Summer margin fishing with meat

Margin fishing with meat has won me plenty of matches in the past, often getting me out of jail on many matches where I've struggled to catch early on and then gone onto catch well on the meat later on.

Generally carp will move into the margins later in the afternoon and feeding meat here can be extremely effective for catching some large Carp late in a match.

MAP's Mike Robinson guides you through the basics of using one of the most popular commercial fishery baits, meat. in the video below 

I'll begin to think about feeding the margins half way through a match cupping in half a 250ml pot of 8mm cubes of meat into to the margin as close to the bank as possible. The ideal margin would have a clear flat bottom directly below some bankside vegetation about 2 foot deep. But it's worth checking the bottom with your hands before you set up if possible. You don't want a margin with lots of tree roots and old twigs and branches in it. Hooking old bits of twig can spook the carp and it can be a while before come back in. A clear hard bottom is perfect.

Unless I see signs of fish colouring up the water, or tails swirling I will feed and then leave the swim to settle for 15-20 minutes before having a look in the margin. If there is a carp present in the swim then generally you will get an indication in the first few minutes however if there are no signs after five minutes I prefer to look elsewhere to keep my catch rate ticking over and generally begin to loose feed a few 8mm cubes of meat every 5 minutes over the initial fist pot. If I'm not getting any carp come in at this point I will begin to throw 6mm hard pellets onto the surface of the margin. By doing this I am hoping to attract the carp to the noise and then they will hopefully begin feeding on the meat.

After leaving the margin for another 15 minutes I'll try again loose feeding a few 8mm cubes and then As soon as I've fed, I lift the rig clear of the water for five seconds before slowly lowering it back in again, right on top of the bait I've just fed. I remove the float from the swim straight after feeding in order to minimise the chances of line bites and foul-hooking, which is something that tends to happen when feeding over the top of the float. Once my rig is in place it's then just a case of waiting for a bite. If I don't catch a fish it's simply a case of resetting the trap by feeding again and then repeating presentation of the rig after 5 seconds again. What I am trying to do is feed for just one or two fish, catch one and then repeat the process.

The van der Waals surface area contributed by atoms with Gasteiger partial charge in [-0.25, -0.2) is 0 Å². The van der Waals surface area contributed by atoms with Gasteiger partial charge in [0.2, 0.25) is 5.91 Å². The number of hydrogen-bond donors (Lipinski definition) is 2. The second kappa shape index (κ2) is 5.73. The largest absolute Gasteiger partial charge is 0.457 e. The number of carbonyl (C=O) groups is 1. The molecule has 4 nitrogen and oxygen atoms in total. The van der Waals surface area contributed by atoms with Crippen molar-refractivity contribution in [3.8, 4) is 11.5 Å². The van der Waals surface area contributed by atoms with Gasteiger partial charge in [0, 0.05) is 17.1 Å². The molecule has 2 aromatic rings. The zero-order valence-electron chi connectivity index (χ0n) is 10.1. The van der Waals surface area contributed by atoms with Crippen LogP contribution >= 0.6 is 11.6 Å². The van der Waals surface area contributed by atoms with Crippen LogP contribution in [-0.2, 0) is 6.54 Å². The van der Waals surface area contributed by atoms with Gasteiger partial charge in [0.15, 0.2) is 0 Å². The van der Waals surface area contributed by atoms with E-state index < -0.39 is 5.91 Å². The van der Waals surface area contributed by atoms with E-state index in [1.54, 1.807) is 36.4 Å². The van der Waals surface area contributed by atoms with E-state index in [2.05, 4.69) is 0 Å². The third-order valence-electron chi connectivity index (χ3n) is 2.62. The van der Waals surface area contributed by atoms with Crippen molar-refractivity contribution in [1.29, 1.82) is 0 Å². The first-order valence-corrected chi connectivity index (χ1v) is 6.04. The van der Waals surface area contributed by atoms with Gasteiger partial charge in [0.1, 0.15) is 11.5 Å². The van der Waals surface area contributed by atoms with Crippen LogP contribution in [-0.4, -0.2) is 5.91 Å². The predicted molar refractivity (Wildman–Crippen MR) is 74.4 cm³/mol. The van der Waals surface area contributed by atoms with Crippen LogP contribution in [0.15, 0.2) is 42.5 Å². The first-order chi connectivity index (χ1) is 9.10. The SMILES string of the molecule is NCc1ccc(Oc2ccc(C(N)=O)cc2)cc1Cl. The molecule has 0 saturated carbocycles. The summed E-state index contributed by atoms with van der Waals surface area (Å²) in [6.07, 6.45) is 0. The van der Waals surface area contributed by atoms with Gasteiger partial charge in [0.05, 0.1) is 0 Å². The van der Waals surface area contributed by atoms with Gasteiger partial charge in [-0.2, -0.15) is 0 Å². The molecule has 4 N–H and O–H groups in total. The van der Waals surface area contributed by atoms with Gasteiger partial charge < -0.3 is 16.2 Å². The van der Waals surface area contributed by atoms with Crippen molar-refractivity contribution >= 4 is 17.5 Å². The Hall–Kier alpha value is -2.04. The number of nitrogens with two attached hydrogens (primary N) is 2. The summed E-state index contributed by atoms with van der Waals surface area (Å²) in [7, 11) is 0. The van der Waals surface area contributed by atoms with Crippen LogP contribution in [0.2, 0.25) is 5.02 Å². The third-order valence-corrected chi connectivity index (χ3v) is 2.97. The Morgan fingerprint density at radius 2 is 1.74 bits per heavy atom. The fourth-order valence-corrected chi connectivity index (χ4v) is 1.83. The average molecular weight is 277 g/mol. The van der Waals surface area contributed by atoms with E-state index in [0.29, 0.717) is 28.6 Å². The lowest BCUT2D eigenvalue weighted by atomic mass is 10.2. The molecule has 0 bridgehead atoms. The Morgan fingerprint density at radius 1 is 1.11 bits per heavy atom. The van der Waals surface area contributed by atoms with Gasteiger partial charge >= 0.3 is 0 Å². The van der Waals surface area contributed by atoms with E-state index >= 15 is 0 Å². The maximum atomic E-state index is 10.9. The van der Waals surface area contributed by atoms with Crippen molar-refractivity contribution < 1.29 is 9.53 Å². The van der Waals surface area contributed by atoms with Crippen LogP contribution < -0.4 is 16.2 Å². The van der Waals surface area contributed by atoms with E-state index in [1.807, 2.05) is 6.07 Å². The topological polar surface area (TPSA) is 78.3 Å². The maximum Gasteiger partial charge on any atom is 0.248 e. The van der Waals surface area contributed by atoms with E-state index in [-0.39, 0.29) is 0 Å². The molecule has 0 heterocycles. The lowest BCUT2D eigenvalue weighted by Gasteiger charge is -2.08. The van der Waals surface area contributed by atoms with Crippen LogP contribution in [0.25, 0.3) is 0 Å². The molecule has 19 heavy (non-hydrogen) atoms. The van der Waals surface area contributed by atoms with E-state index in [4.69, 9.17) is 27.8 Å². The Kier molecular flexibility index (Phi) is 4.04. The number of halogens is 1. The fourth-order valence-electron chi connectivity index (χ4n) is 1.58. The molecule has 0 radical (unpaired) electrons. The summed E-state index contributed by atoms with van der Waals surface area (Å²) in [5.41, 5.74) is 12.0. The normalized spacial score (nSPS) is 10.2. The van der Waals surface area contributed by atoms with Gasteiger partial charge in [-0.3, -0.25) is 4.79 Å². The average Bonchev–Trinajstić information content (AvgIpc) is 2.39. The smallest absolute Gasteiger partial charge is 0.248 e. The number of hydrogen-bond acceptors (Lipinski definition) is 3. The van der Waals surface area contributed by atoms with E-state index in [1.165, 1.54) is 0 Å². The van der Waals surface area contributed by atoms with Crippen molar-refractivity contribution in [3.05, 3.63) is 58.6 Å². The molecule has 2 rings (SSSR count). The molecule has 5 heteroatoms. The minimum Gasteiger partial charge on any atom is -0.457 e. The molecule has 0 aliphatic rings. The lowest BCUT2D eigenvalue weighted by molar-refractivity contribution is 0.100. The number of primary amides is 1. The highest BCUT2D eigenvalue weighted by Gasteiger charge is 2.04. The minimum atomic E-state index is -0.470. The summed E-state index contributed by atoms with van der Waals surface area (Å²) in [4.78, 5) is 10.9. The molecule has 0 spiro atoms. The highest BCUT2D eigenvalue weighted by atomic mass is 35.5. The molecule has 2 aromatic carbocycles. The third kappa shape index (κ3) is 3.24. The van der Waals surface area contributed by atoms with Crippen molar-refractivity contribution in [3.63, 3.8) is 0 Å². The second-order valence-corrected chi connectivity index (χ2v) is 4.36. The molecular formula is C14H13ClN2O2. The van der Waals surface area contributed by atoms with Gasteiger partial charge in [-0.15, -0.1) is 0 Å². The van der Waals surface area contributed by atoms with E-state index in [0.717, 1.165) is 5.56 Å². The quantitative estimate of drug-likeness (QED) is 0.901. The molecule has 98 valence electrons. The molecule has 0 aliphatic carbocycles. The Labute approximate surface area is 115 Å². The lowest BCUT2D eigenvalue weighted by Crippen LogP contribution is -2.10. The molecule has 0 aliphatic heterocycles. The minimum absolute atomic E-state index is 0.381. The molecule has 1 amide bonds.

This tactic generally works well during the summer and especially as we get into the autumn. I find the later end of the summer to be best and some days the fish come into the margins very early during a match and a great days fishing is on the cards.

Sometimes you can get "bitted out" with roach and the float will be dipped up and down a lot. Its just a case of feeding and waiting for the carp bites to come. Sometimes if the bites are not coming I'll add another section of pole on and move further along the margin. Sometimes these old wiser carp will be sitting there just off the feed and its worth trying this if your struggling for bites.

Rigs need to be strong and I use either 0.2g or a 0.3g Nick Gilbert NG XT Mini Diamond pole float which are short stemmed and very strong, set up on 0.18 mainline with a small bulk of No.10 or no.8 stotzs above a 6 inch hook length tied to a size 14 B911 spade end hook set up on red hydro.